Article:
“Wait a minute, Hugenay.” It was Jeeters who spoke, and he was trying to sound pleasant. “Why don’t we all throw in together? Between us we can probably find the stuff a lot quicker.”
“I know everything you know,” Hugenay said lightly. “You tried to get ahead of me and you must suffer for it. In any case, as you see I am working with the police now. All right, men, untie the boys and let’s get started for Bert Clock’s library.”
A moment later the six were in a large black sedan, moving at a normal speed through the Hollywood streets.
Hugenay chuckled to himself as they rode along.
“My boy,” he said to Jupiter, who sat beside him, “no doubt you had given up all thought of ever seeing me again.”
“Well, yes sir, I had,” Jupiter admitted. “Especially after the police came through the windows. I never expected you to be working with the police.”
Hugenay chuckled again. “The police? I merely rented two police uniforms at a costume shop today and presto! — I had two policemen for assistants. Do not be fooled by surface appearances.”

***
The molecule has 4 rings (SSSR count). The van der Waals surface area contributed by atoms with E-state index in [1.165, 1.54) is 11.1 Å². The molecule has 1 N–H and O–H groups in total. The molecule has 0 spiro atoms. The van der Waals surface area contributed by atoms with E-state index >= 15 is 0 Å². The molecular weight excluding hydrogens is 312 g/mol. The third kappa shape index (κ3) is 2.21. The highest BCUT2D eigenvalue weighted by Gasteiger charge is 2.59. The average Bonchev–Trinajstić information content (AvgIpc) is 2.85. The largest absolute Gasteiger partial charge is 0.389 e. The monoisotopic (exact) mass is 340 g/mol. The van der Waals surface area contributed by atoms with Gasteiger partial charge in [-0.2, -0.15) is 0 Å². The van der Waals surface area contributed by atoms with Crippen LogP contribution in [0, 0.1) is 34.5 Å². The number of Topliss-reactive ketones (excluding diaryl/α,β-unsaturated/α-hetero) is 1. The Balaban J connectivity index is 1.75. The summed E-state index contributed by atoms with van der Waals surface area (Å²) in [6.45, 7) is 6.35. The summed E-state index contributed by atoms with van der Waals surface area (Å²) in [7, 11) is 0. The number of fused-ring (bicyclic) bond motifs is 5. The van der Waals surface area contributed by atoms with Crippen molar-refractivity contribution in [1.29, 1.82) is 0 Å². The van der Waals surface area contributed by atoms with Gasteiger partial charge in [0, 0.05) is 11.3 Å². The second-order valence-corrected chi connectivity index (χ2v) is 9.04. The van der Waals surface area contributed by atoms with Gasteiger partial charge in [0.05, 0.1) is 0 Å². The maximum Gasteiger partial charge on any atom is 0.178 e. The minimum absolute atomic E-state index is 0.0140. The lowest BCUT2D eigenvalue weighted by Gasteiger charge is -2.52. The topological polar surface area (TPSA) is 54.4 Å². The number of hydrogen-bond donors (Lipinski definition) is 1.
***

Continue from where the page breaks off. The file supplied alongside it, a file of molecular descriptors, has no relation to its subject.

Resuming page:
Jupiter gulped. He had been fooled — just as much fooled as Carlos and the others. His reluctant admiration for Hugenay rose.
“Harry,” Jupiter said to the boy who was squeezed in beside him, “we are co-operating with Mr. Hugenay. I agreed to do so if he would help get you and Bob free. He has done that. Also he has said he will do one thing more — he’ll prove your father is innocent.”
“He will?” Harry exclaimed. “Golly, that’s terrific!”
“It is simple, my boy,” Hugenay said. “I will tell you the circumstances, Mr. Bert Clock, the former actor, has — if you have not already guessed it — been the brains behind a gang of art thieves that has been operating for years in this area, stealing valuable paintings from wealthy motion picture people who did not guard them well enough.”
“Of course!” Bob said. “That’s why Mr. Clock changed his name some years ago and has been acting so mysterious. He’s a thief. I’ll bet he stole those paintings that were hidden under the linoleum in Harry’s kitchen.”